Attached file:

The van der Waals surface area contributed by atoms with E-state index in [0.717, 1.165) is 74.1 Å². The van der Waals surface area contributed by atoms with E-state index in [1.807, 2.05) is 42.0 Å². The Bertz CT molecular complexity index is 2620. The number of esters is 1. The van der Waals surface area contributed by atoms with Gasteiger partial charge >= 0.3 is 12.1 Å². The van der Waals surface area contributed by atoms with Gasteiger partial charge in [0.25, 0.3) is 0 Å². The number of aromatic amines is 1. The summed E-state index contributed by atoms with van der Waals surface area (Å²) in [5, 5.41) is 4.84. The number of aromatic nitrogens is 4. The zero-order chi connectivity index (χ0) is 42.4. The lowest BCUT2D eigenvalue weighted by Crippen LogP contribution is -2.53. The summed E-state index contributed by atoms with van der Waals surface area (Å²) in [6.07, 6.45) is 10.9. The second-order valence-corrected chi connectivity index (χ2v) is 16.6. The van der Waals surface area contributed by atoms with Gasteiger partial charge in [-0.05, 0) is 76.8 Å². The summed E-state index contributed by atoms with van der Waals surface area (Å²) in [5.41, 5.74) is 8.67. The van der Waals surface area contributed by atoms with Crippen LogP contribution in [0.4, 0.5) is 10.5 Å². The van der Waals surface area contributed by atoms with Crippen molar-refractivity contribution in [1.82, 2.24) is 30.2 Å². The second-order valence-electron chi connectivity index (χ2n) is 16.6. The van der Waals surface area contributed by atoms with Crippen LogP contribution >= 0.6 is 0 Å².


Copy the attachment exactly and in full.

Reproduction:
The van der Waals surface area contributed by atoms with E-state index in [0.717, 1.165) is 74.1 Å². The van der Waals surface area contributed by atoms with E-state index in [1.807, 2.05) is 42.0 Å². The Bertz CT molecular complexity index is 2620. The number of esters is 1. The van der Waals surface area contributed by atoms with Gasteiger partial charge >= 0.3 is 12.1 Å². The van der Waals surface area contributed by atoms with Gasteiger partial charge in [0.25, 0.3) is 0 Å². The number of aromatic amines is 1. The summed E-state index contributed by atoms with van der Waals surface area (Å²) in [5, 5.41) is 4.84. The number of aromatic nitrogens is 4. The zero-order chi connectivity index (χ0) is 42.4. The lowest BCUT2D eigenvalue weighted by Crippen LogP contribution is -2.53. The summed E-state index contributed by atoms with van der Waals surface area (Å²) in [6.07, 6.45) is 10.9. The second-order valence-corrected chi connectivity index (χ2v) is 16.6. The van der Waals surface area contributed by atoms with Gasteiger partial charge in [-0.05, 0) is 76.8 Å². The summed E-state index contributed by atoms with van der Waals surface area (Å²) in [5.41, 5.74) is 8.67. The van der Waals surface area contributed by atoms with Crippen LogP contribution in [0.4, 0.5) is 10.5 Å². The van der Waals surface area contributed by atoms with Crippen molar-refractivity contribution in [1.82, 2.24) is 30.2 Å². The second-order valence-electron chi connectivity index (χ2n) is 16.6. The van der Waals surface area contributed by atoms with Crippen LogP contribution >= 0.6 is 0 Å².